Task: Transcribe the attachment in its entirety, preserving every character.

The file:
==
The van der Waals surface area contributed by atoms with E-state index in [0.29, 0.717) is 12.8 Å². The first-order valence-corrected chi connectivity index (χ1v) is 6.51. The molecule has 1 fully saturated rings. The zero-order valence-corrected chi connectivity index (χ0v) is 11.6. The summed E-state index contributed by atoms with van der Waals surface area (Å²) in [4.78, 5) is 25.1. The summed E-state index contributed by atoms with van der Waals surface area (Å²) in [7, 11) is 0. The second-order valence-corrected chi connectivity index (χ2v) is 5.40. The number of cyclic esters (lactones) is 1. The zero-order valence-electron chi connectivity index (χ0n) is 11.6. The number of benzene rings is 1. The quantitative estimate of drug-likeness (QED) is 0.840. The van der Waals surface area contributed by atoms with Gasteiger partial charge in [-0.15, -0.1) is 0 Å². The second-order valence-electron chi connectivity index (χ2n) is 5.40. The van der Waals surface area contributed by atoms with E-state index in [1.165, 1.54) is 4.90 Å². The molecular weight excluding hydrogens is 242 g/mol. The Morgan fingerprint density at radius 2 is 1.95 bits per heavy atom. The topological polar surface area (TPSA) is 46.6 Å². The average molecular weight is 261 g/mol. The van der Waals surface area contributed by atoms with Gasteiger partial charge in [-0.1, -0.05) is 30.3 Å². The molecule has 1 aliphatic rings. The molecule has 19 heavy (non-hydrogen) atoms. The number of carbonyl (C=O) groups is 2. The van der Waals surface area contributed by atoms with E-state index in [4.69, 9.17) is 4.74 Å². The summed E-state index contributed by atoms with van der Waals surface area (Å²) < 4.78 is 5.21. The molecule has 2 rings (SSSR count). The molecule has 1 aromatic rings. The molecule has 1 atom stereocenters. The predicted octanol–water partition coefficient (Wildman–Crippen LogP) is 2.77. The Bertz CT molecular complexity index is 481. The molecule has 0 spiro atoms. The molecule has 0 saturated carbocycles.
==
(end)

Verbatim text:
The van der Waals surface area contributed by atoms with E-state index in [0.29, 0.717) is 12.8 Å². The first-order valence-corrected chi connectivity index (χ1v) is 6.51. The molecule has 1 fully saturated rings. The zero-order valence-corrected chi connectivity index (χ0v) is 11.6. The summed E-state index contributed by atoms with van der Waals surface area (Å²) in [4.78, 5) is 25.1. The summed E-state index contributed by atoms with van der Waals surface area (Å²) in [7, 11) is 0. The second-order valence-corrected chi connectivity index (χ2v) is 5.40. The number of cyclic esters (lactones) is 1. The zero-order valence-electron chi connectivity index (χ0n) is 11.6. The number of benzene rings is 1. The quantitative estimate of drug-likeness (QED) is 0.840. The van der Waals surface area contributed by atoms with Gasteiger partial charge in [-0.15, -0.1) is 0 Å². The second-order valence-electron chi connectivity index (χ2n) is 5.40. The van der Waals surface area contributed by atoms with E-state index in [1.165, 1.54) is 4.90 Å². The molecular weight excluding hydrogens is 242 g/mol. The Morgan fingerprint density at radius 2 is 1.95 bits per heavy atom. The topological polar surface area (TPSA) is 46.6 Å². The average molecular weight is 261 g/mol. The van der Waals surface area contributed by atoms with Gasteiger partial charge in [-0.1, -0.05) is 30.3 Å². The molecule has 1 aliphatic rings. The molecule has 19 heavy (non-hydrogen) atoms. The number of carbonyl (C=O) groups is 2. The van der Waals surface area contributed by atoms with E-state index in [4.69, 9.17) is 4.74 Å². The summed E-state index contributed by atoms with van der Waals surface area (Å²) < 4.78 is 5.21. The molecule has 2 rings (SSSR count). The molecule has 1 aromatic rings. The molecule has 1 atom stereocenters. The predicted octanol–water partition coefficient (Wildman–Crippen LogP) is 2.77. The Bertz CT molecular complexity index is 481. The molecule has 0 spiro atoms. The molecule has 0 saturated carbocycles.